At the CCH, Dr. H testified that he would assign a 5% IR for DRE Lumbosacral Category II: Minor Impairment, however, there was no DWC-69 in evidence or narrative report from Dr. H which discussed any impairment assigned for the lumbar spine. The only other certification in evidence is the 9% IR assigned by Dr. H. Dr. H examined the claimant on February 23, 2011, and certified the claimant reached MMI on the statutory date stipulated to by the parties (December 6, 2010), and assessed a 9% impairment using the AMA Guides. Dr. H assessed 5% impairment for loss of ROM of the right ankle; 2% impairment for the sensory abnormalities of the medial plantar nerve; and 2% impairment for the sensory abnormalities of the lateral plantar nerve. Dr. H opined that the compensable injury did not include an injury to the lumbar spine and stated any IR directed “toward the lumbar spine is inappropriate.” The hearing officer acknowledged in the Background Information section of her Decision that Dr. H assigned the claimant a 9% IR solely for the right ankle.

As previously noted, the determination that the claimant’s compensable (date of injury), injury extends to the lumbar spine was not appealed. Therefore, the claimant’s compensable injury includes the lumbar spine. Dr. H did not assign impairment for the lumbar spine; therefore, Dr. H did not consider the entire compensable injury when assessing the IR.  Accordingly, the hearing officer’s determination that the claimant’s IR is 9% is reversed.  See APD 101567, decided December 20, 2010.

In reviewing a “great weight” challenge, we must examine the entire record to determine if:  (1) there is only “slight” evidence to support the finding; (2) the finding is so against the great weight and preponderance of the evidence as to be clearly wrong and manifestly unjust; or (3) the great weight and preponderance of the evidence supports its nonexistence.  See Cain v. Bain, 709 S.W.2d 175 (Tex. 1986).

We reverse the hearing officer’s determination that the claimant’s IR is 9% as being so against the great weight and preponderance of the evidence as to be clearly wrong and manifestly unjust.  Because there is no report in evidence which can be adopted, we remand the issues of MMI and IR to the hearing officer for further consideration and action consistent with this decision.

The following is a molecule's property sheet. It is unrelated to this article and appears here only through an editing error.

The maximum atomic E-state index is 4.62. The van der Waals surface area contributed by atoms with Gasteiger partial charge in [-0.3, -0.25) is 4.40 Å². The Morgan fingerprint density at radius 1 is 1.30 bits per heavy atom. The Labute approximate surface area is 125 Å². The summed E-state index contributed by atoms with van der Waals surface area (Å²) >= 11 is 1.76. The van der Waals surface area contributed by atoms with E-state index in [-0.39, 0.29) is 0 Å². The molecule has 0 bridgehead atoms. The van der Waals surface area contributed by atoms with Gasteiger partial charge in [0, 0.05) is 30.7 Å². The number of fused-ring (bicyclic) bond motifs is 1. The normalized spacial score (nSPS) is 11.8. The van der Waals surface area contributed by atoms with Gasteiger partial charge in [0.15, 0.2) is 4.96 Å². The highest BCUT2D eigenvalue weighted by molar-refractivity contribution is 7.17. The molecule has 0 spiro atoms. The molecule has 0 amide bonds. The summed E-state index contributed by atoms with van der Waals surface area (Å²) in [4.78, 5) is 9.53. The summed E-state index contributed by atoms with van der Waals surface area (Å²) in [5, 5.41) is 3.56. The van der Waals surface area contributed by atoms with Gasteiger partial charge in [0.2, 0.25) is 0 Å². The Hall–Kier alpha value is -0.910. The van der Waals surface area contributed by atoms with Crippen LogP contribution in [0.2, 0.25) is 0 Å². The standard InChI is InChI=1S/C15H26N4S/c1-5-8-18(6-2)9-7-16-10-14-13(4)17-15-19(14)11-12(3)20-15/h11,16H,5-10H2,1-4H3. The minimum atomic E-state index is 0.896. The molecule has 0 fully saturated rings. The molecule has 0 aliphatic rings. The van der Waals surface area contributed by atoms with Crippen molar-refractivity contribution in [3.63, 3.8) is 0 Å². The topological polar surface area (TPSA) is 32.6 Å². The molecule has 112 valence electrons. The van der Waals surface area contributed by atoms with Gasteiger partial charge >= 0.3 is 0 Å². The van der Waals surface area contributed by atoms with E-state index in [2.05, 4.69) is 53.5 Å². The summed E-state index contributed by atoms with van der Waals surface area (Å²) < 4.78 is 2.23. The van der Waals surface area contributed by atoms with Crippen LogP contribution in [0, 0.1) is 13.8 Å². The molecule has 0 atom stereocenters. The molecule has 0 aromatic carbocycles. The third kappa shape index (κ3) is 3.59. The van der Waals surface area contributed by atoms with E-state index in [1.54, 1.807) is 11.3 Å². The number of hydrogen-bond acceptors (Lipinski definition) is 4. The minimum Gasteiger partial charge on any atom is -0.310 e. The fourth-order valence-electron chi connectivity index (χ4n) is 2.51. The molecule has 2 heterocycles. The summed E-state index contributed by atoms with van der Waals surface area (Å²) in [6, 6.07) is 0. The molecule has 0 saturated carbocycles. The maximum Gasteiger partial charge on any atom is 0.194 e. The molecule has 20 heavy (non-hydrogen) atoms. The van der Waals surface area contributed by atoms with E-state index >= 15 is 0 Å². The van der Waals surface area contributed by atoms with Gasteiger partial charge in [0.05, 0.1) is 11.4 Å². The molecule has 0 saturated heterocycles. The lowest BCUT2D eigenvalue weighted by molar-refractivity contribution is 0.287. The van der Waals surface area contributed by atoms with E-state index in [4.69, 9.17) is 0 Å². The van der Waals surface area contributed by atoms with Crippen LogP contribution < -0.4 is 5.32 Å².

Dr. K is the most recently appointed designated doctor to determine MMI and IR. On remand, the hearing officer is to determine if Dr. K is still qualified and available to be the designated doctor, and if so, the hearing officer is to advise the designated doctor that it has been administratively determined that the compensable injury includes the lumbar spine but does not result in ratable radiculopathy and that the date of MMI is December 6, 2010.  The designated doctor should be requested to clarify the date of his examination and correct his DWC-69 and explain whether or not the ROM he assessed for the claimant’s right ankle was 6% or 8% explaining how the measurements result in the impairment assessed. Additionally, the designated doctor should explain whether the claimant sustained nerve damage to his right ankle which should be rated under the AMA Guides. The designated doctor is then to be requested to rate the entire compensable injury.  If Dr. K is no longer qualified or available to serve as the designated doctor, another designated doctor is to be appointed to determine MMI and IR for the compensable injury.  The parties are to be provided with the hearing officer’s letter to the designated doctor, the designated doctor’s response and are to be allowed an opportunity to present evidence and respond.  

Pending resolution of the remand, a final decision has not been made in this case. However, since reversal and remand necessitate the issuance of a new decision and order by the hearing officer, a party who wishes to appeal from such new decision must file a request for review not later than 15 days after the date on which such new decision is received from the Division, pursuant to Section 410.202 which was amended June 17, 2001, to exclude Saturdays and Sundays and holidays listed in Section 662.003 of the Texas Government Code in the computation of the 15-day appeal and response periods. See APD 060721, decided June 12, 2006.

The true corporate name of the insurance carrier is ZURICH AMERICAN INSURANCE COMPANY and the name and address of its registered agent for service of process is



AUSTIN, TEXAS 78701-3218.

Margaret L. Turner
Appeals Judge


Cynthia A. Brown
Appeals Judge

Thomas A. Knapp
Appeals Judge

  1. We note that using Dr. K’s assessment of an 8% whole person impairment for the right ankle, when combined with a 10% DRE Lumbosacral Category III: 10%, the whole person impairment after applying the CVC would be 17%, not the 15% IR assessed by Dr. K.